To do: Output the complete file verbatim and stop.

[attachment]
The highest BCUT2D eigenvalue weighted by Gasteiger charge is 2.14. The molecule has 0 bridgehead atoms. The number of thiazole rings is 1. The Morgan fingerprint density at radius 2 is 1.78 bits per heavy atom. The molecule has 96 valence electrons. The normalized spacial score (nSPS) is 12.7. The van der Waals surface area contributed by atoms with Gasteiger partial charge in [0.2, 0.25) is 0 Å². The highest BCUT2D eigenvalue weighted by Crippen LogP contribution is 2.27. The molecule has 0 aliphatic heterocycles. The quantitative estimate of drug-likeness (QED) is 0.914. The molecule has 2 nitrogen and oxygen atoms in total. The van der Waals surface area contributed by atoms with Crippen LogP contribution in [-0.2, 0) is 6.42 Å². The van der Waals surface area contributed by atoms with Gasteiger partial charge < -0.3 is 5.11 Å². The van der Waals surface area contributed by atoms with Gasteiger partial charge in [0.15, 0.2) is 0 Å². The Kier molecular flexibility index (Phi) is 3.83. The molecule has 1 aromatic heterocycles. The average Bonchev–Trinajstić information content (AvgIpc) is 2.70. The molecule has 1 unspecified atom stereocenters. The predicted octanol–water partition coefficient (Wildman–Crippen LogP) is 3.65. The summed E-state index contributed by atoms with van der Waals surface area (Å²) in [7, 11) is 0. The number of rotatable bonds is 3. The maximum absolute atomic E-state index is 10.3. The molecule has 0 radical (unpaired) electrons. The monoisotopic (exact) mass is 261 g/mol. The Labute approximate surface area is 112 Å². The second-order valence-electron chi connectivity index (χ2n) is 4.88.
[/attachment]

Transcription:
The highest BCUT2D eigenvalue weighted by Gasteiger charge is 2.14. The molecule has 0 bridgehead atoms. The number of thiazole rings is 1. The Morgan fingerprint density at radius 2 is 1.78 bits per heavy atom. The molecule has 96 valence electrons. The normalized spacial score (nSPS) is 12.7. The van der Waals surface area contributed by atoms with Gasteiger partial charge in [0.2, 0.25) is 0 Å². The highest BCUT2D eigenvalue weighted by Crippen LogP contribution is 2.27. The molecule has 0 aliphatic heterocycles. The quantitative estimate of drug-likeness (QED) is 0.914. The molecule has 2 nitrogen and oxygen atoms in total. The van der Waals surface area contributed by atoms with Crippen LogP contribution in [-0.2, 0) is 6.42 Å². The van der Waals surface area contributed by atoms with Gasteiger partial charge < -0.3 is 5.11 Å². The van der Waals surface area contributed by atoms with Gasteiger partial charge in [0.15, 0.2) is 0 Å². The Kier molecular flexibility index (Phi) is 3.83. The molecule has 1 aromatic heterocycles. The average Bonchev–Trinajstić information content (AvgIpc) is 2.70. The molecule has 1 unspecified atom stereocenters. The predicted octanol–water partition coefficient (Wildman–Crippen LogP) is 3.65. The summed E-state index contributed by atoms with van der Waals surface area (Å²) in [7, 11) is 0. The number of rotatable bonds is 3. The maximum absolute atomic E-state index is 10.3. The molecule has 0 radical (unpaired) electrons. The monoisotopic (exact) mass is 261 g/mol. The Labute approximate surface area is 112 Å². The second-order valence-electron chi connectivity index (χ2n) is 4.88.